🇺🇸 Barack Obama’s Summer Reading List 2019

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“Nothing can stop the man with the right mental attitude from achieving his goal; nothing on earth can help the man with the wrong mental attitude.” ~ Thomas Jefferson

Barack Obama’s 2019 Summer Reading List 

I’ve always loved weekends because they provide me with a little extra time to make my way through the books and articles I’d been meaning to dig into. Here are a handful articles I’ve read over the past few weeks that stuck with me.

Now, I don’t always agree with every single thing that’s in them and, in fact, occasionally they contain things that are critical of my record as president. But one of the thing I strive toward is finding smart, thoughtful writing from people who have a different political perspective than I do. These stories further my understanding about some key public policy challenges — like the economy, technology, and criminal justice. They provoke me to think about problems in a new way. And they remind me about the urgency of certain issues that deserve more attention than they often receive.

So for anybody looking to be part of a solution, I hope these articles will give you some fresh perspectives — and I’ll keep them coming in the weeks ahead.

  1. “How the Upper Middle Class Is Really Doing” in the New York Times by David
  2. “White Nationalism’s Deep American Roots” in the Atlantic by Adam Serwer.
  3. “Keep It Simple and Take Credit” in Democracy: A Journal of Ideas by Jack Meserve.
  4. “Alabama’s Gruesome Prisons: Report Finds Rape and Murder at All Hours” in the New York Times by Katie Benner and Shaila Dewan.
  5. “‘Change My View’ Reddit Community Launches Its Own Website” in WIRED by Arielle 

Article posted April 27, 2019 by Barack Obama

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🇺🇸 Barack Obama’s Summer Reading List 2018

reading list 2018

Do what you feel in your heart to be right – for you’ll be criticized anyways. ~ Eleanor Roosevelt

Barack Obama’s 2018 Summer Reading List 

I’m often asked what I’m reading, watching, and listening to, so I thought I might share a short list from time to time. There’s so much good writing and art and variety of thought out there these days that this is by no means comprehensive – like many of you, I’ll miss “The Americans” – but here’s what I’ve been reading lately. It’s admittedly a slightly heavier list than what I’ll be reading over the summer:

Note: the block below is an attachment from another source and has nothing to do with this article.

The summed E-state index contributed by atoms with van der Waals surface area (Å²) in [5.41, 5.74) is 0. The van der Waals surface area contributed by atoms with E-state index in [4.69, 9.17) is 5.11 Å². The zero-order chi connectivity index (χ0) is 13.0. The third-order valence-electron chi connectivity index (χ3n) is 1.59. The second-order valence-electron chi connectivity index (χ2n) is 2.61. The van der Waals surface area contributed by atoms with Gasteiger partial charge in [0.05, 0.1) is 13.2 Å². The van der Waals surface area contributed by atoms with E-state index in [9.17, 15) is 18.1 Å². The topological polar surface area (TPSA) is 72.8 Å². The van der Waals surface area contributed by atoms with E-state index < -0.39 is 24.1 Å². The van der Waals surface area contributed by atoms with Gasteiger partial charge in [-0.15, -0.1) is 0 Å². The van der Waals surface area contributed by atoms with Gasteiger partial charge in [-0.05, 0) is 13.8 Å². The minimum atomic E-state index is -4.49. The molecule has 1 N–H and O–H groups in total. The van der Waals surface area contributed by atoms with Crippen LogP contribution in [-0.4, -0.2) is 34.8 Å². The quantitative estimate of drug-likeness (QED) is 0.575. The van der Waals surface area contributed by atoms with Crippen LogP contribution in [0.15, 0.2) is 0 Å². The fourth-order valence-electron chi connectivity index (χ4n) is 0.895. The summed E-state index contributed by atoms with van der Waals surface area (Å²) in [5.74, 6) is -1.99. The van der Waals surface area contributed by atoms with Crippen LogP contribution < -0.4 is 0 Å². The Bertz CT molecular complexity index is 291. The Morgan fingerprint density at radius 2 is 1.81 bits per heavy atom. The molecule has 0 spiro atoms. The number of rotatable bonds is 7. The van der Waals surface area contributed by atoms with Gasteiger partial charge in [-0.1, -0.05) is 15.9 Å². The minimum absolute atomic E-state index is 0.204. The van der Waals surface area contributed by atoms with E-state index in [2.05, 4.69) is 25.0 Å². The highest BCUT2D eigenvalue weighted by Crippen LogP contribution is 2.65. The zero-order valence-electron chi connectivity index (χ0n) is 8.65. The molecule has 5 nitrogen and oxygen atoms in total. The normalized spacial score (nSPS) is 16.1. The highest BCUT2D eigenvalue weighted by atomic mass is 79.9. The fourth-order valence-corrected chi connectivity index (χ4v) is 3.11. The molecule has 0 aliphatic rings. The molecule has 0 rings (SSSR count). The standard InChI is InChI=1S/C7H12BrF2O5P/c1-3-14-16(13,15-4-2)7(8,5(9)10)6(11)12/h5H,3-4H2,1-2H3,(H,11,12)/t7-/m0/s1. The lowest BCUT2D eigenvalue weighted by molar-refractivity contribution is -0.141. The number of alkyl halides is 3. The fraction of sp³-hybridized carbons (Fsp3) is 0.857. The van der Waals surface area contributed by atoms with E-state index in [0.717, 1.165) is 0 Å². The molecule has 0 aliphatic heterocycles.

Futureface: A Family Mystery, an Epic Quest, and the Secret to Belonging, by Alex Wagner
I once wrote a book on my own search for identity, so I was curious to see what Alex, daughter of a Burmese mother and Iowan Irish-Catholic father – and a friend of mine – discovered during her own. What she came up with is a thoughtful, beautiful meditation on what makes us who we are – the search for harmony between our own individual identities and the values and ideals that bind us together as Americans.

women15 cworkingThe New Geography of Jobs, by Enrico Moretti
It’s six years old now, but still a timely and smart discussion of how different cities and regions have made a changing economy work for them – and how policymakers can learn from that to lift the circumstances of working Americans everywhere.

Why Liberalism Failed, by Patrick Deneen
In a time of growing inequality, accelerating change, and increasing disillusionment with the liberal democratic order we’ve known for the past few centuries, I found this book thought-provoking. I don’t agree with most of the author’s conclusions, but the book offers cogent insights into the loss of meaning and community that many in the West feel, issues that liberal democracies ignore at their own peril.

“The 9.9 Percent Is the New American Aristocracy,” by Matthew Stewart, The Atlantic
Another thought-provoking analysis, this one about how economic inequality in America isn’t just growing, but self-reinforcing – and what that means for education, health, happiness, even the strength of our democracy.

In the Shadow of Statues: A White Southerner Confronts History, by Mitch Landrieu
A few years ago, I eulogized the Reverend Clementa Pinckney, who was slain by a white supremacist in his church in Charleston, South Carolina. And I’ll never forget something Clem said while he was alive: “Across the South, we have a deep appreciation of history. We haven’t always had a deep appreciation of each other’s history.” That’s something Mitch takes to heart in this book, while grappling with some of the most painful parts of our history and how they still live in the present. It’s an ultimately optimistic take from someone who believes the South will rise again not by reasserting the past, but by transcending it.

“Truth Decay: An Initial Exploration of the Diminishing Role of Facts and Analysis in American Public Life,” by Jennifer Kavanagh and Michael D. Rich, RAND Corporation
The title is self-explanatory, but the findings are very interesting. A look at how a selective sorting of facts and evidence isn’t just dishonest, but self-defeating to a society that has always worked best when reasoned debate and practical problem-solving thrive.

Article posted June 16, 2018 by Barack Obama

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